Aeromonas are Gram-negative facultative anaerobic rods, which inhabit various aquatic environments and are pathogens of both warm and cold-blooded animals. In humans they cause gastro-enteritis and wound infections. They are motile in liquid environments by a single polar type of flagellum. The flagellum plays an important role for the bacterial colonisation and the adhesion to the host cells. The Aeromonaspolar flagella filament is a polymer composed of two flagellins, FlaA and FlaB. The flagellins are O-linked glycosylated through the addition of the unusual bacterial sugar pseudaminic acid to serine and threonine residues within the flagellins D2/D3 domain. The addition of this sugar is essential for flagella filament assembly and bacterial motility. The flagellin’s are modified by between 6 – 8 sugar residues that occupy the potential 14 sites of attachment. Motility accessory factors (Maf proteins) are candidate enzymes for transferring glycan molecules to the flagellin (glycosyltransferases transferring sugar to flagellin) due to their genetic location and motility phenotypes associated with disruption mutants.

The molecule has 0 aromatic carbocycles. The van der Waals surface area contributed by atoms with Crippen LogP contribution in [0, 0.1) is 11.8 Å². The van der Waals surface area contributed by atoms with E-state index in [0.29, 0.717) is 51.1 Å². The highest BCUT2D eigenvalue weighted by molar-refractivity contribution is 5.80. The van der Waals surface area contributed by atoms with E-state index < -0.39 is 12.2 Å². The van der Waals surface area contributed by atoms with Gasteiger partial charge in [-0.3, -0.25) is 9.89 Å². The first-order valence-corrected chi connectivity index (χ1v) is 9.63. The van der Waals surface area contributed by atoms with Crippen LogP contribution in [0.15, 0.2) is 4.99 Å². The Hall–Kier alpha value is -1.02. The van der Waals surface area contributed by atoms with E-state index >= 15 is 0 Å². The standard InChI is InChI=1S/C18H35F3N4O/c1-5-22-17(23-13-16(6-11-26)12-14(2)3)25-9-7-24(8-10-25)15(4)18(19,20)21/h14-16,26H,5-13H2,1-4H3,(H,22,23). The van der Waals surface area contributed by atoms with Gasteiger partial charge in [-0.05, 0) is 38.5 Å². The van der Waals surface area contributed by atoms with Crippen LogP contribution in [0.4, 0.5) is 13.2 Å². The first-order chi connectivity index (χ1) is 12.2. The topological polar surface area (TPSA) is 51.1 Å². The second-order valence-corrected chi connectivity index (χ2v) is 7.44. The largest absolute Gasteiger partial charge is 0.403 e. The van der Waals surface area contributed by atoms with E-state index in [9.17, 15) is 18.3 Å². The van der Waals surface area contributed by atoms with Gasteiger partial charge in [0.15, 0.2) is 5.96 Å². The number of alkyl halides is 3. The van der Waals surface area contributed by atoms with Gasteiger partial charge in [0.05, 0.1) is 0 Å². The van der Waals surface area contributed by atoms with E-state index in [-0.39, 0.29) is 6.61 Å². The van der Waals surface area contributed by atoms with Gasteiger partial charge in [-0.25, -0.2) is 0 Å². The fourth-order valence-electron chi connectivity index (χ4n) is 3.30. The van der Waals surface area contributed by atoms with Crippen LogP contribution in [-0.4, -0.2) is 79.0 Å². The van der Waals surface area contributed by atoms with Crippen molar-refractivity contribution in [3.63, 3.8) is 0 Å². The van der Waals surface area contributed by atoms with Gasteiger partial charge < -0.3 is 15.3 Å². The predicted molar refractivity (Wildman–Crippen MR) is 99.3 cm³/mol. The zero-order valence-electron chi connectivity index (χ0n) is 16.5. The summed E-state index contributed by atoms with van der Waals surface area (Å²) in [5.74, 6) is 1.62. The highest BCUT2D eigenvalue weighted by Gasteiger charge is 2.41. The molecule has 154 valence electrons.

This study utilised site-directed mutagenesis to change the potential sites of flagellin glycosylation to assess the effect of these mutations on motility by swimming assays and flagella filament formation by electron microscopy. The analysis of different numbers of site-directed mutants suggest that some sites are more important than others and that the removal of 4 sites results in greatly reduced motility.

  • This is an open-access article distributed under the terms of the Creative Commons Attribution License.

Article metrics loading...

Loading full text...

Full text loading...

This is a required field
Please enter a valid email address
Approval was a Success
Invalid data
An Error Occurred
Approval was partially successful, following selected items could not be processed due to error